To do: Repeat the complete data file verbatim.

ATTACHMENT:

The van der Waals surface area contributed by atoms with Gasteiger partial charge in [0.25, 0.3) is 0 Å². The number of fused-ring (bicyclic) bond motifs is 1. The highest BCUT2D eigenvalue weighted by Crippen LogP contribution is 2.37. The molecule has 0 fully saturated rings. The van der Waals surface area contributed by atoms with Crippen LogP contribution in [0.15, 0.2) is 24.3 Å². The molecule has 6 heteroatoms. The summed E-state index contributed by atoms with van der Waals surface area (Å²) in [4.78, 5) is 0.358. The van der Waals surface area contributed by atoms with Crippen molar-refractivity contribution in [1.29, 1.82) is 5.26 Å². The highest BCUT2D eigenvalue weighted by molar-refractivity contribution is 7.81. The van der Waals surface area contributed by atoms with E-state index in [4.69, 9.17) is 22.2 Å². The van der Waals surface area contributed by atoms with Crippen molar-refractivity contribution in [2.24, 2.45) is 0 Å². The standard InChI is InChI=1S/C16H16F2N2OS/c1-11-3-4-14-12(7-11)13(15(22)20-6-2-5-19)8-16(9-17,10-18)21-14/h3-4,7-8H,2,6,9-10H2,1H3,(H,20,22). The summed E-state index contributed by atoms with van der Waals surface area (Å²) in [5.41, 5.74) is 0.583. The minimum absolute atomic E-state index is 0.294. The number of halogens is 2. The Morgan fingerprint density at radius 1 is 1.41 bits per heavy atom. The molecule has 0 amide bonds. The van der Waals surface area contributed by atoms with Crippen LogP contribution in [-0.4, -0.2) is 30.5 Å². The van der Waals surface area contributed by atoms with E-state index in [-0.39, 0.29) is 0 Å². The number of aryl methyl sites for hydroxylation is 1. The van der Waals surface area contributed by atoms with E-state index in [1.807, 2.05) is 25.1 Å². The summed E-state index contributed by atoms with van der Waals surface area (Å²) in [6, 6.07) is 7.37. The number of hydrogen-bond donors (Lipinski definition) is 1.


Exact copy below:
The van der Waals surface area contributed by atoms with Gasteiger partial charge in [0.25, 0.3) is 0 Å². The number of fused-ring (bicyclic) bond motifs is 1. The highest BCUT2D eigenvalue weighted by Crippen LogP contribution is 2.37. The molecule has 0 fully saturated rings. The van der Waals surface area contributed by atoms with Crippen LogP contribution in [0.15, 0.2) is 24.3 Å². The molecule has 6 heteroatoms. The summed E-state index contributed by atoms with van der Waals surface area (Å²) in [4.78, 5) is 0.358. The van der Waals surface area contributed by atoms with Crippen molar-refractivity contribution in [1.29, 1.82) is 5.26 Å². The highest BCUT2D eigenvalue weighted by molar-refractivity contribution is 7.81. The van der Waals surface area contributed by atoms with E-state index in [4.69, 9.17) is 22.2 Å². The van der Waals surface area contributed by atoms with Crippen molar-refractivity contribution in [2.24, 2.45) is 0 Å². The standard InChI is InChI=1S/C16H16F2N2OS/c1-11-3-4-14-12(7-11)13(15(22)20-6-2-5-19)8-16(9-17,10-18)21-14/h3-4,7-8H,2,6,9-10H2,1H3,(H,20,22). The summed E-state index contributed by atoms with van der Waals surface area (Å²) in [5.41, 5.74) is 0.583. The minimum absolute atomic E-state index is 0.294. The number of halogens is 2. The Morgan fingerprint density at radius 1 is 1.41 bits per heavy atom. The molecule has 0 amide bonds. The van der Waals surface area contributed by atoms with Crippen LogP contribution in [-0.4, -0.2) is 30.5 Å². The van der Waals surface area contributed by atoms with E-state index in [-0.39, 0.29) is 0 Å². The number of aryl methyl sites for hydroxylation is 1. The van der Waals surface area contributed by atoms with E-state index in [1.807, 2.05) is 25.1 Å². The summed E-state index contributed by atoms with van der Waals surface area (Å²) in [6, 6.07) is 7.37. The number of hydrogen-bond donors (Lipinski definition) is 1.